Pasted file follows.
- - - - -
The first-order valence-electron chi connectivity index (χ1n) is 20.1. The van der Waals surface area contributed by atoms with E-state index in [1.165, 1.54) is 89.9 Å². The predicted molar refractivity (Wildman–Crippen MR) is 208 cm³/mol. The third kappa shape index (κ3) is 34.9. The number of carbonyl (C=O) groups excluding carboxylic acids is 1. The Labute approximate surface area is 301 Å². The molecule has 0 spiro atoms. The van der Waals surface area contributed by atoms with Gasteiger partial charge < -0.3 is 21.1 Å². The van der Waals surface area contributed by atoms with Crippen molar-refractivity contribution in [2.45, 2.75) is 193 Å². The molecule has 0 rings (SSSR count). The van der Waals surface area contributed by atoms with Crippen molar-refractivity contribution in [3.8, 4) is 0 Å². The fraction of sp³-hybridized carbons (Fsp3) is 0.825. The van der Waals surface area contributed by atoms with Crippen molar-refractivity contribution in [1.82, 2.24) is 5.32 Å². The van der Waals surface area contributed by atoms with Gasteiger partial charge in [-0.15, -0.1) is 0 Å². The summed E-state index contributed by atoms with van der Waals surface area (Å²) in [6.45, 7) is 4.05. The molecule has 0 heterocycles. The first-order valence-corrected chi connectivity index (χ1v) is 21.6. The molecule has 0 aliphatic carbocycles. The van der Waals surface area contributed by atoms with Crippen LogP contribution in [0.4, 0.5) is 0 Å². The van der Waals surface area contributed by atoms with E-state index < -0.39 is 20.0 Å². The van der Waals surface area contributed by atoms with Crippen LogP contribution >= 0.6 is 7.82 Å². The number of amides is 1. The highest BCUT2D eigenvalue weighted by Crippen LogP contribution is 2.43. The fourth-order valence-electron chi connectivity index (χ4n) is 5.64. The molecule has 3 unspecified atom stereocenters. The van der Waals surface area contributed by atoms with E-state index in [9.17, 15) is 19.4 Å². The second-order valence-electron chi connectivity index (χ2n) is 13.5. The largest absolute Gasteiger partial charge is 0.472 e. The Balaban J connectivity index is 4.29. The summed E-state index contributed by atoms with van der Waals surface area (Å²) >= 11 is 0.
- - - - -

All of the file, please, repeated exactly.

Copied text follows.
The first-order valence-electron chi connectivity index (χ1n) is 20.1. The van der Waals surface area contributed by atoms with E-state index in [1.165, 1.54) is 89.9 Å². The predicted molar refractivity (Wildman–Crippen MR) is 208 cm³/mol. The third kappa shape index (κ3) is 34.9. The number of carbonyl (C=O) groups excluding carboxylic acids is 1. The Labute approximate surface area is 301 Å². The molecule has 0 spiro atoms. The van der Waals surface area contributed by atoms with Gasteiger partial charge < -0.3 is 21.1 Å². The van der Waals surface area contributed by atoms with Crippen molar-refractivity contribution in [2.45, 2.75) is 193 Å². The molecule has 0 rings (SSSR count). The van der Waals surface area contributed by atoms with Crippen molar-refractivity contribution in [3.8, 4) is 0 Å². The fraction of sp³-hybridized carbons (Fsp3) is 0.825. The van der Waals surface area contributed by atoms with Crippen molar-refractivity contribution in [1.82, 2.24) is 5.32 Å². The van der Waals surface area contributed by atoms with Gasteiger partial charge in [-0.15, -0.1) is 0 Å². The summed E-state index contributed by atoms with van der Waals surface area (Å²) in [6.45, 7) is 4.05. The molecule has 0 heterocycles. The first-order valence-corrected chi connectivity index (χ1v) is 21.6. The molecule has 0 aliphatic carbocycles. The van der Waals surface area contributed by atoms with Crippen LogP contribution in [0.4, 0.5) is 0 Å². The van der Waals surface area contributed by atoms with E-state index < -0.39 is 20.0 Å². The van der Waals surface area contributed by atoms with Crippen LogP contribution >= 0.6 is 7.82 Å². The number of amides is 1. The highest BCUT2D eigenvalue weighted by Crippen LogP contribution is 2.43. The fourth-order valence-electron chi connectivity index (χ4n) is 5.64. The molecule has 3 unspecified atom stereocenters. The van der Waals surface area contributed by atoms with E-state index in [9.17, 15) is 19.4 Å². The second-order valence-electron chi connectivity index (χ2n) is 13.5. The largest absolute Gasteiger partial charge is 0.472 e. The Balaban J connectivity index is 4.29. The summed E-state index contributed by atoms with van der Waals surface area (Å²) >= 11 is 0.